Zendaya has a word of caution for “Euphoria” audiences after the show faced criticism from the Drug Abuse Resistance Education program (D.A.R.E.).
In a recent statement, the organization said the HBO series “chooses to misguidedly glorify and erroneously depict high school student drug use, addiction, anonymous sex, violence, and other destructive behaviors as common and widespread in today’s world.”
However, the series’ star disagrees. In an interview with “Entertainment Weekly,” Zendaya, who plays Rue Bennett, a high school student who struggles with drug addiction, said that the show “is in no way a moral tale to teach people how to live their life or what they should be doing.”
“If anything, the feeling behind ‘Euphoria,’ or whatever we have always been trying to do with it, is to hopefully help people feel a little bit less alone in their experience and their pain,” she continued. “And maybe feel like they’re not the only one going through or dealing with what they’re dealing with.”
Rue’s struggle with addiction came to a head in the most recent episode, “Stand Still Like the Hummingbird.” As the season moves forward, Zendaya assured viewers that there is still hope for her character’s recovery.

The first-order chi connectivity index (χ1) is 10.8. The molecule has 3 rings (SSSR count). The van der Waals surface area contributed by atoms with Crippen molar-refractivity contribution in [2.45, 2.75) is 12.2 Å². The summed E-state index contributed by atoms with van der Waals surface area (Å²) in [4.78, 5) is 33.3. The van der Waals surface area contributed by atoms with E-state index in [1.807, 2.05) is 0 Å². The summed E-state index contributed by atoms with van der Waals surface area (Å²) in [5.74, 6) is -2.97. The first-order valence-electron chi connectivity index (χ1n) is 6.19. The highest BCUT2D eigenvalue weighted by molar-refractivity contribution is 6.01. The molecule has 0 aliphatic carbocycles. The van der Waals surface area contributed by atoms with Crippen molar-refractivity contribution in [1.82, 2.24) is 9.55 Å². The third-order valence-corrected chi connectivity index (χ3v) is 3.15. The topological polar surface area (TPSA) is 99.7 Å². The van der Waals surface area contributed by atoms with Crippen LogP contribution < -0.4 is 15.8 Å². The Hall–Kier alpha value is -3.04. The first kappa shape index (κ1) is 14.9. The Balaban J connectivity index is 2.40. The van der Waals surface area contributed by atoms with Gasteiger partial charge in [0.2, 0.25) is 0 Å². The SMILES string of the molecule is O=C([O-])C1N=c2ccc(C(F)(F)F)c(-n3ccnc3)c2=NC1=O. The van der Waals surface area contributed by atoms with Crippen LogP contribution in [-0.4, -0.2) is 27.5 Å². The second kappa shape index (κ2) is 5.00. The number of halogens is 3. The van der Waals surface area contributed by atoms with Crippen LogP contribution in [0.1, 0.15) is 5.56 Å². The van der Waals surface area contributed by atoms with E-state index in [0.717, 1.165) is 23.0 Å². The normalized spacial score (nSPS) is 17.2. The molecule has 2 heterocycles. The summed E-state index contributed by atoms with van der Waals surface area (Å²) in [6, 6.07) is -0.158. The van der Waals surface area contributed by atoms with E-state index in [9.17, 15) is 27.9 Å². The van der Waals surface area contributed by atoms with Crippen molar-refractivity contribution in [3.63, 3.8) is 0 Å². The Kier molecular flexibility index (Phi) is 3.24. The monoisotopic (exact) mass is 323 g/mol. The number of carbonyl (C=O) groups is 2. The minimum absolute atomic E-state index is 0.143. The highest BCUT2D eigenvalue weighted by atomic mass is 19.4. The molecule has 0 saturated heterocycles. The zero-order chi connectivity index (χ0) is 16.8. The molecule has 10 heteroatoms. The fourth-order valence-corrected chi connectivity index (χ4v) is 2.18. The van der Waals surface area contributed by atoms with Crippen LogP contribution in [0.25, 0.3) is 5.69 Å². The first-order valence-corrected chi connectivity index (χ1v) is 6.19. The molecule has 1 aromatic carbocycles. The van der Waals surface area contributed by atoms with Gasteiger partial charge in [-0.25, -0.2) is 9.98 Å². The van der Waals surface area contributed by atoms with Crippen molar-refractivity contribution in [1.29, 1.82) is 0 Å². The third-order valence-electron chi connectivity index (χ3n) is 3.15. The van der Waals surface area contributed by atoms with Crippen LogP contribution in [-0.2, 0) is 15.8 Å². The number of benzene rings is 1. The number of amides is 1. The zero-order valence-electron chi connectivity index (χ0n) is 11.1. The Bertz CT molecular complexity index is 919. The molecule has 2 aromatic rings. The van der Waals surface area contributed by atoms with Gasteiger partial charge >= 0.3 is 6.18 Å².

“We can’t leave her here,” the actress said of episode 5. “It’s really important that there’s light at the end of the tunnel for her, because I think she has a lot of beauty inside of her. Whether or not she quite sees that yet, is her own thing.”
Representatives for D.A.R.E. and HBO did not immediately respond to TheWrap’s request for comment.
Zendaya, who is also an executive producer on “Euphoria,” has previously warned viewers about the show’s mature content.
Ahead of the season 2 premiere, she advised on social media that audiences only watch the show if they felt “comfortable” with the subject matter.
“I know I’ve said this before, but I do want to reiterate to everyone that ‘Euphoria’ is for mature audiences,” she wrote. “This season, maybe even more so than the last, is deeply emotional and deals with subject matter that can be triggering and difficult to watch.”
“Euphoria” airs Sundays on HBO and HBO Max.